ACTION ALERT: Attend Governor Dayton's Council on Police and Community Relations Meeting on Monday, March 13

FOR IMMEDIATE RELEASE

From NAACP Minneapolis

ACTION ALERT

 Attend Governor Dayton's Council on Police and Community Relations Meeting on Monday, March 13

In the wake of the police killings of Jamar Clark and Philando Castile, the next meeting of Governor Mark Dayton’s Council on Police and Community Relations Committee is slated to convene Monday, March 13 at 3:00 pm in the Governor’s conference room in the Capitol building. Draft recommendations from the council’s work will be presented and discussed. Community members are invited and encouraged to attend.

The charge of the council is to make independent policy recommendations that will improve trust between police and the communities they serve. There are 15 voting and 17 non-voting members who represent law enforcement, various community organizations, and the families of Clark and Castile.

The council meetings are supposed to be transparent and open to the public. Per the governor’s office, “Anyone who wants their voice heard in the work of the council will have the opportunity to do so at its open, public meetings.” But the meetings have not been widely advertised to the community. Only the large group portions of the first two meetings were recorded and no other records apart from abbreviated minutes exist. Because there are no transcripts, there is no way to check back on what council members said; to give one example, it’s not clear what conversation took place around implicit bias training, or which members supported and which opposed that critical component.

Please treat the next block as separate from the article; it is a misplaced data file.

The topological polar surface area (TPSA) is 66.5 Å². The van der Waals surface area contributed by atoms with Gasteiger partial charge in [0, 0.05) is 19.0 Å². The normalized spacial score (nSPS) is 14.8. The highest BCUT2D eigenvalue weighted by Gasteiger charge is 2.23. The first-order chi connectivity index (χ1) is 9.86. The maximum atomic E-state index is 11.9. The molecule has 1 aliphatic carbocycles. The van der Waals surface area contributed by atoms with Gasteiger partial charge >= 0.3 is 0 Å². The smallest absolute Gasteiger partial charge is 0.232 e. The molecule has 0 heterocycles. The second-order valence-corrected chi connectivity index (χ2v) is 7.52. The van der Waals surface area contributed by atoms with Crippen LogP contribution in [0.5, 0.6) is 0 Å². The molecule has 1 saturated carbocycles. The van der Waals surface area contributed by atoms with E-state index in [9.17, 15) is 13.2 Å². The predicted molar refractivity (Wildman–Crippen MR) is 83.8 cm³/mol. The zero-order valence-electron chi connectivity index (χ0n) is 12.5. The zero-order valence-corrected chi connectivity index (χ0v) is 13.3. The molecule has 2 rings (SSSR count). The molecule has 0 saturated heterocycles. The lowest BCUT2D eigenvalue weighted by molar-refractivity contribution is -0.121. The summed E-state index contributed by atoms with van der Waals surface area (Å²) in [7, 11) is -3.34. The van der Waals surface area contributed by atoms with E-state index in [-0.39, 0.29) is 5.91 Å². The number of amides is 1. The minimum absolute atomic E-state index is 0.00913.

This committee is intended to be a partnership between the community and law enforcement. But the timing of the meetings favors participation by law enforcement representatives, who can attend “on the clock” whereas community members have to work around their family and other work responsibilities. The lack of childcare also hinders participation by community members with families. These structural effects have had the net impact of giving law enforcement perspectives disproportionate influence in developing the council recommendations. We encourage community members to attend the meeting this afternoon, to evaluate and assess the draft recommendations from the council, and to help shape this important process. 

 

Whether or not you're able to attend, we encourage you to follow the work of this Council and offer your feedback as a member of the community. We will be circulating information on the recommendations that come from this council, upcoming meetings, and contact information for action. It is vitally important that we prevent law enforcement from shaping the entire process and then claiming to speak for the community.

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